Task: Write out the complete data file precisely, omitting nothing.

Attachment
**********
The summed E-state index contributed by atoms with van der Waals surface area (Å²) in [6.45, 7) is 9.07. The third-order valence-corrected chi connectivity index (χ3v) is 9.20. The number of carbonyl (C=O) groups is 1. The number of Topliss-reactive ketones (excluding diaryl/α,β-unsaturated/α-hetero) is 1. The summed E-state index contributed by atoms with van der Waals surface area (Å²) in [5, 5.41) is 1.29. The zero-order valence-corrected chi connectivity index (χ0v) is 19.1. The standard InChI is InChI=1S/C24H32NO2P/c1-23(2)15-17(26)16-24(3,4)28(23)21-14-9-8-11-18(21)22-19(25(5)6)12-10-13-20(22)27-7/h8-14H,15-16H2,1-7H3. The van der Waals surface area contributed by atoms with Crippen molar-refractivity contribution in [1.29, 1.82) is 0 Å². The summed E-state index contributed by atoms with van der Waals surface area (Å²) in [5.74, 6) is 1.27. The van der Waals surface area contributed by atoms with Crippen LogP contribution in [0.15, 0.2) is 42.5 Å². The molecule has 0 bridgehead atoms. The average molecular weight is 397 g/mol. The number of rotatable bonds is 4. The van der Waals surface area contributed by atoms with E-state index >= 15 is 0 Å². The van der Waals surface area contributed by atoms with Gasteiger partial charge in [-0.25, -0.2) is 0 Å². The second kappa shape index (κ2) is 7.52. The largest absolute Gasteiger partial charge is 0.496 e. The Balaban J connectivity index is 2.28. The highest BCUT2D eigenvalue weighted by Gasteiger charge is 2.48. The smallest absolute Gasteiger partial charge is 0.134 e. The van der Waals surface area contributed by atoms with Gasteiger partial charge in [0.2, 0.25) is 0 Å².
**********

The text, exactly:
The summed E-state index contributed by atoms with van der Waals surface area (Å²) in [6.45, 7) is 9.07. The third-order valence-corrected chi connectivity index (χ3v) is 9.20. The number of carbonyl (C=O) groups is 1. The number of Topliss-reactive ketones (excluding diaryl/α,β-unsaturated/α-hetero) is 1. The summed E-state index contributed by atoms with van der Waals surface area (Å²) in [5, 5.41) is 1.29. The zero-order valence-corrected chi connectivity index (χ0v) is 19.1. The standard InChI is InChI=1S/C24H32NO2P/c1-23(2)15-17(26)16-24(3,4)28(23)21-14-9-8-11-18(21)22-19(25(5)6)12-10-13-20(22)27-7/h8-14H,15-16H2,1-7H3. The van der Waals surface area contributed by atoms with Crippen molar-refractivity contribution in [1.29, 1.82) is 0 Å². The summed E-state index contributed by atoms with van der Waals surface area (Å²) in [5.74, 6) is 1.27. The van der Waals surface area contributed by atoms with Crippen LogP contribution in [0.15, 0.2) is 42.5 Å². The molecule has 0 bridgehead atoms. The average molecular weight is 397 g/mol. The number of rotatable bonds is 4. The van der Waals surface area contributed by atoms with E-state index >= 15 is 0 Å². The van der Waals surface area contributed by atoms with Gasteiger partial charge in [-0.25, -0.2) is 0 Å². The second kappa shape index (κ2) is 7.52. The largest absolute Gasteiger partial charge is 0.496 e. The Balaban J connectivity index is 2.28. The highest BCUT2D eigenvalue weighted by Gasteiger charge is 2.48. The smallest absolute Gasteiger partial charge is 0.134 e. The van der Waals surface area contributed by atoms with Gasteiger partial charge in [0.2, 0.25) is 0 Å².